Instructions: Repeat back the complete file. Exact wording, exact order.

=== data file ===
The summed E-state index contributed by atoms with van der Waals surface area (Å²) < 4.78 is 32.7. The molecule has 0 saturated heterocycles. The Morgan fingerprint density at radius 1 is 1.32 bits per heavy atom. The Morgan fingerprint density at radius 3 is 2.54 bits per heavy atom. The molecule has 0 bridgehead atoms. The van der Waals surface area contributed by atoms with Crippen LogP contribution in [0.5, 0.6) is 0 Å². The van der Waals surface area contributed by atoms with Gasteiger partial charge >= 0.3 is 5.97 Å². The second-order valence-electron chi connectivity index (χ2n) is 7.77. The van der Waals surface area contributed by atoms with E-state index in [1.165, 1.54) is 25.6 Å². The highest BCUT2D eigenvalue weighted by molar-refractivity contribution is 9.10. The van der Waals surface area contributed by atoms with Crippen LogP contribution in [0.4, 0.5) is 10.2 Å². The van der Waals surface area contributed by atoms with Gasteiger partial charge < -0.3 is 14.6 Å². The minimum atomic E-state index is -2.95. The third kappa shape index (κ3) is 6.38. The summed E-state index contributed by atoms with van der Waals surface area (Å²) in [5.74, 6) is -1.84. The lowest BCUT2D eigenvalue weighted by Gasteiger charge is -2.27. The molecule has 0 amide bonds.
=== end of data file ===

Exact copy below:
The summed E-state index contributed by atoms with van der Waals surface area (Å²) < 4.78 is 32.7. The molecule has 0 saturated heterocycles. The Morgan fingerprint density at radius 1 is 1.32 bits per heavy atom. The Morgan fingerprint density at radius 3 is 2.54 bits per heavy atom. The molecule has 0 bridgehead atoms. The van der Waals surface area contributed by atoms with Crippen LogP contribution in [0.5, 0.6) is 0 Å². The van der Waals surface area contributed by atoms with Gasteiger partial charge >= 0.3 is 5.97 Å². The second-order valence-electron chi connectivity index (χ2n) is 7.77. The van der Waals surface area contributed by atoms with E-state index in [1.165, 1.54) is 25.6 Å². The highest BCUT2D eigenvalue weighted by molar-refractivity contribution is 9.10. The van der Waals surface area contributed by atoms with Crippen LogP contribution in [0.4, 0.5) is 10.2 Å². The van der Waals surface area contributed by atoms with Gasteiger partial charge < -0.3 is 14.6 Å². The minimum atomic E-state index is -2.95. The third kappa shape index (κ3) is 6.38. The summed E-state index contributed by atoms with van der Waals surface area (Å²) in [5.74, 6) is -1.84. The lowest BCUT2D eigenvalue weighted by Gasteiger charge is -2.27. The molecule has 0 amide bonds.